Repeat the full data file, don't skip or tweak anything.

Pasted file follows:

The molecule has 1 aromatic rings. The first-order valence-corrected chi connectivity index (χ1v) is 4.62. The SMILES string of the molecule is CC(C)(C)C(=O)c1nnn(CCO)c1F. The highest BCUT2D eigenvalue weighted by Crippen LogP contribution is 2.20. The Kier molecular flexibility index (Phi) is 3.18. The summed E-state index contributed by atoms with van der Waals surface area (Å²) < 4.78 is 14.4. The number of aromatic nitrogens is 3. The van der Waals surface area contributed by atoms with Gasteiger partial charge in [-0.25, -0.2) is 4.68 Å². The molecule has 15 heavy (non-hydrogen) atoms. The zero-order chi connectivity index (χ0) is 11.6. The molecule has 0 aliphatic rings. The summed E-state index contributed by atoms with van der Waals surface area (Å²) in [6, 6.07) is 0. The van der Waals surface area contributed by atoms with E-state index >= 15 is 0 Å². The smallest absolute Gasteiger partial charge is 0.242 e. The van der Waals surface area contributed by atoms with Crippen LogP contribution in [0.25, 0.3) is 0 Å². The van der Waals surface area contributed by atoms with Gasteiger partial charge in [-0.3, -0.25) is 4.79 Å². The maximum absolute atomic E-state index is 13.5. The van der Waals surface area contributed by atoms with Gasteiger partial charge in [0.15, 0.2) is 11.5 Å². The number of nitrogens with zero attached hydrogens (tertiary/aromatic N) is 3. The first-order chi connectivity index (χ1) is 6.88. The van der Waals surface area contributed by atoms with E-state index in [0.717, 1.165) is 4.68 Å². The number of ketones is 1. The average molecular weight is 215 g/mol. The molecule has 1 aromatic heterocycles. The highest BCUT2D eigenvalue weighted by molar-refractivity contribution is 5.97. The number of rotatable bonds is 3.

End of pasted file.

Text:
The molecule has 1 aromatic rings. The first-order valence-corrected chi connectivity index (χ1v) is 4.62. The SMILES string of the molecule is CC(C)(C)C(=O)c1nnn(CCO)c1F. The highest BCUT2D eigenvalue weighted by Crippen LogP contribution is 2.20. The Kier molecular flexibility index (Phi) is 3.18. The summed E-state index contributed by atoms with van der Waals surface area (Å²) < 4.78 is 14.4. The number of aromatic nitrogens is 3. The van der Waals surface area contributed by atoms with Gasteiger partial charge in [-0.25, -0.2) is 4.68 Å². The molecule has 15 heavy (non-hydrogen) atoms. The zero-order chi connectivity index (χ0) is 11.6. The molecule has 0 aliphatic rings. The summed E-state index contributed by atoms with van der Waals surface area (Å²) in [6, 6.07) is 0. The van der Waals surface area contributed by atoms with E-state index >= 15 is 0 Å². The smallest absolute Gasteiger partial charge is 0.242 e. The van der Waals surface area contributed by atoms with Crippen LogP contribution in [0.25, 0.3) is 0 Å². The van der Waals surface area contributed by atoms with Gasteiger partial charge in [-0.3, -0.25) is 4.79 Å². The maximum absolute atomic E-state index is 13.5. The van der Waals surface area contributed by atoms with Gasteiger partial charge in [0.15, 0.2) is 11.5 Å². The number of nitrogens with zero attached hydrogens (tertiary/aromatic N) is 3. The first-order chi connectivity index (χ1) is 6.88. The van der Waals surface area contributed by atoms with E-state index in [0.717, 1.165) is 4.68 Å². The number of ketones is 1. The average molecular weight is 215 g/mol. The molecule has 1 aromatic heterocycles. The highest BCUT2D eigenvalue weighted by molar-refractivity contribution is 5.97. The number of rotatable bonds is 3.